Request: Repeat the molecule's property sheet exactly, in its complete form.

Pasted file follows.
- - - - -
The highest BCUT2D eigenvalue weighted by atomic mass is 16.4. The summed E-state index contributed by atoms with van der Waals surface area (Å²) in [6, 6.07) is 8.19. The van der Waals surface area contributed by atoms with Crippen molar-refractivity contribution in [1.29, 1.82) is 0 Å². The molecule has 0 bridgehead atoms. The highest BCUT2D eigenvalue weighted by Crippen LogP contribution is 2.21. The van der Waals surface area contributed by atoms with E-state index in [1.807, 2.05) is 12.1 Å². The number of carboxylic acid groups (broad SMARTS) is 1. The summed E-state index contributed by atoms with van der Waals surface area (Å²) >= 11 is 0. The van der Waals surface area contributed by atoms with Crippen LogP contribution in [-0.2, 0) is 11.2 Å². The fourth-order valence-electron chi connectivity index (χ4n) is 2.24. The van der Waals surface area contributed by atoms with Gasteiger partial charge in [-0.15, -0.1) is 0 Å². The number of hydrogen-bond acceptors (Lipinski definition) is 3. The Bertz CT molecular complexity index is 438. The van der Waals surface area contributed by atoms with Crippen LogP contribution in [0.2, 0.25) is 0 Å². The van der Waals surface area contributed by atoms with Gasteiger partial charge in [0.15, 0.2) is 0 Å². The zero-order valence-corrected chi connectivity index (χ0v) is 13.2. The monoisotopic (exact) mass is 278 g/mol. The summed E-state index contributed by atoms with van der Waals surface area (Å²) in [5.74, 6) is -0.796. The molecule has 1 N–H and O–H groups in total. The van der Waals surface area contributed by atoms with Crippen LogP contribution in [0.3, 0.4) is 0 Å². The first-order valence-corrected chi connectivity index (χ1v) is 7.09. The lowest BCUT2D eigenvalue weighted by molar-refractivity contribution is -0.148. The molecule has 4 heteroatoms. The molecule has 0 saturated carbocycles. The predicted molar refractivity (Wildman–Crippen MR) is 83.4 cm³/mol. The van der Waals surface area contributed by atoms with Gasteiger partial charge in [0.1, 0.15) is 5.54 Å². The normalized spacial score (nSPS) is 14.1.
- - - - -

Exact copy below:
The highest BCUT2D eigenvalue weighted by atomic mass is 16.4. The summed E-state index contributed by atoms with van der Waals surface area (Å²) in [6, 6.07) is 8.19. The van der Waals surface area contributed by atoms with Crippen molar-refractivity contribution in [1.29, 1.82) is 0 Å². The molecule has 0 bridgehead atoms. The highest BCUT2D eigenvalue weighted by Crippen LogP contribution is 2.21. The van der Waals surface area contributed by atoms with E-state index in [1.807, 2.05) is 12.1 Å². The number of carboxylic acid groups (broad SMARTS) is 1. The summed E-state index contributed by atoms with van der Waals surface area (Å²) >= 11 is 0. The van der Waals surface area contributed by atoms with Crippen LogP contribution in [-0.2, 0) is 11.2 Å². The fourth-order valence-electron chi connectivity index (χ4n) is 2.24. The van der Waals surface area contributed by atoms with Gasteiger partial charge in [-0.15, -0.1) is 0 Å². The number of hydrogen-bond acceptors (Lipinski definition) is 3. The Bertz CT molecular complexity index is 438. The van der Waals surface area contributed by atoms with Crippen LogP contribution in [0.2, 0.25) is 0 Å². The van der Waals surface area contributed by atoms with Gasteiger partial charge in [0.15, 0.2) is 0 Å². The zero-order valence-corrected chi connectivity index (χ0v) is 13.2. The monoisotopic (exact) mass is 278 g/mol. The summed E-state index contributed by atoms with van der Waals surface area (Å²) in [5.74, 6) is -0.796. The molecule has 1 N–H and O–H groups in total. The van der Waals surface area contributed by atoms with Crippen LogP contribution in [0.3, 0.4) is 0 Å². The first-order valence-corrected chi connectivity index (χ1v) is 7.09. The lowest BCUT2D eigenvalue weighted by molar-refractivity contribution is -0.148. The molecule has 4 heteroatoms. The molecule has 0 saturated carbocycles. The predicted molar refractivity (Wildman–Crippen MR) is 83.4 cm³/mol. The van der Waals surface area contributed by atoms with Gasteiger partial charge in [0.1, 0.15) is 5.54 Å². The normalized spacial score (nSPS) is 14.1.